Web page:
Rett syndrome is a rare, debilitating disease in which patients progressively lose brain function and the ability to walk.
Rett syndrome affects girls almost exclusively, occurring in 1 of every 10,000 to 15,000 births and usually diagnosed by age 2. It is characterized by developmental regression, autistic traits, slow brain development, lack of speech, repetitive hand movements, seizures, and problems with walking. Many patients live beyond middle age, though not enough data exist to reliably estimate life expectancy beyond age 40.
Relatively little is known about the neuronal causes of Rett syndrome, but UT Southwestern Medical Center scientists have now identified a process in the brains of mice that might explain the repetitive actions that could be a key step in developing treatments to eliminate symptoms that drastically impair the quality of life in Rett patients.
The study demonstrated that MeCP2 , the protein which does not work properly in Rett syndrome, is among a group of three proteins that affect the function of a gene previously linked to obsessive compulsive disorder. Researchers were able to induce and then suppress repetitive behaviors in mice by changing the levels of these three proteins at the synapse - the communication junction between nerve cells.
The research is a significant advancement in the understanding of how dysfunction in MeCP2 leads to key symptoms associated with Rett syndrome. Although MeCP2 was identified less than two decades ago as the cause of the postnatal neurological disorder, the link between the protein's dysfunction and the specific neurological symptoms characteristic of the disease remains elusive.
While current medications and behavioral therapy can sometimes diminish symptoms such as seizures and hand behaviors, no treatment exists to eradicate or reverse the disorder and the repetitive stereotyped behaviors, due to a lack of knowledge about how MeCP2 dysfunction gives rise to these and other symptoms.
Scientists have known that MeCP2 is essential for normal brain development and acts as a molecular switch that affects how other genes function. Patients with Rett syndrome and some cases of autism spectrum disorder do not produce MeCP2 or have too much of it, respectively, causing other genes to operate abnormally. But scientists have not yet identified many of the precise mechanisms by which this dysfunction occurs.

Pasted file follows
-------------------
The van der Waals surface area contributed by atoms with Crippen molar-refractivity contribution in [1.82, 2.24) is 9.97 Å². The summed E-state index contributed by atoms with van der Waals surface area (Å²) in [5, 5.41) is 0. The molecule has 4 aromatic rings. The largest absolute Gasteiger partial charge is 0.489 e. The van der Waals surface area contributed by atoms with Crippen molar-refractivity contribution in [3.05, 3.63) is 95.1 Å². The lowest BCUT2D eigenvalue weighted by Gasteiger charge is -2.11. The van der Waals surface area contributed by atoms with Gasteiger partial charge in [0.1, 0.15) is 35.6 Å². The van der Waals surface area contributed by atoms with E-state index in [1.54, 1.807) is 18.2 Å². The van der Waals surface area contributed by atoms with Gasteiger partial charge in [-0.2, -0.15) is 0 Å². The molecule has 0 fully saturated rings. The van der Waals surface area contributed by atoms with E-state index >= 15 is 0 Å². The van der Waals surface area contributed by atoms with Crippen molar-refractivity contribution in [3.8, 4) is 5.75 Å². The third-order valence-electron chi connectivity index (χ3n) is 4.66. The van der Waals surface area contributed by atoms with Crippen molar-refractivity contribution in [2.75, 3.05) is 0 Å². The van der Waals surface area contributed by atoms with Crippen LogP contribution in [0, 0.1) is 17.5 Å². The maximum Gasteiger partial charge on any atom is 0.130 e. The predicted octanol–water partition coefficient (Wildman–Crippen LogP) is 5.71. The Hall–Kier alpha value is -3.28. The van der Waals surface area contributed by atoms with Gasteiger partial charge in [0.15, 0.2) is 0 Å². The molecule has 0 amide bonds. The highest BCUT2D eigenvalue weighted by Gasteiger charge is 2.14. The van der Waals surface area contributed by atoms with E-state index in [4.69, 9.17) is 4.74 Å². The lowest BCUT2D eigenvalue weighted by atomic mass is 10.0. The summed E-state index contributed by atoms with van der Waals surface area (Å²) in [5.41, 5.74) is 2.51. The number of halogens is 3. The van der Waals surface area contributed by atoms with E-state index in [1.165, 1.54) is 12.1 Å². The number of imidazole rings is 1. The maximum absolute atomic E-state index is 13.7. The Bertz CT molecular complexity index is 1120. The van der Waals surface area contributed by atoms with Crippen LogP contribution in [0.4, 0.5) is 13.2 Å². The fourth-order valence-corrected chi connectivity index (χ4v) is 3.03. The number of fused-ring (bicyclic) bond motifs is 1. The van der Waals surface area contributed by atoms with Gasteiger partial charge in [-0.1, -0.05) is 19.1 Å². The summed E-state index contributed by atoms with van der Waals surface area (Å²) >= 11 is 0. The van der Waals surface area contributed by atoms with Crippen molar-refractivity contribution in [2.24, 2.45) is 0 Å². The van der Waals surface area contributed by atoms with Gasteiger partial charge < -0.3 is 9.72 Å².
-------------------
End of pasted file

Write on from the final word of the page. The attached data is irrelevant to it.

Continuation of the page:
Dr. Monteggia's team found that MeCP2 controls the function of a gene called SAPAP3, which has been linked to obsessive compulsive disorder in humans. Disrupting the interaction between MeCP2 and the target gene SAPAP3 caused mice to groom themselves excessively; this repetitive behavior stopped after researchers reintroduced SAPAP3 into a particular brain region that is involved in obsessive compulsive behaviors. The research group also identified that MeCP2 formed a complex with histone deacetylase proteins, HDAC1 and HDAC2, to regulate SAPAP3's function.
"It is important to take these findings to the next level and seek ways to help patients enjoy their lives as normally as they can by addressing their symptoms," said Dr. Monteggia, holder of the Ginny and John Eulich Professorship at UT Southwestern.
In addition to the Rett-related finding, Dr. Monteggia's team found that the removal of both HDAC1 and HDAC2 from the brain can kill neurons. This outcome is notable because studies elsewhere had demonstrated the potential for treating memory loss by selectively inhibiting the HDAC2 protein.
Dr. Monteggia said this finding does not mean certain HDAC inhibitors can't be effective, but the study does demonstrate that non-specific inhibitors and certain combinations may worsen the problem.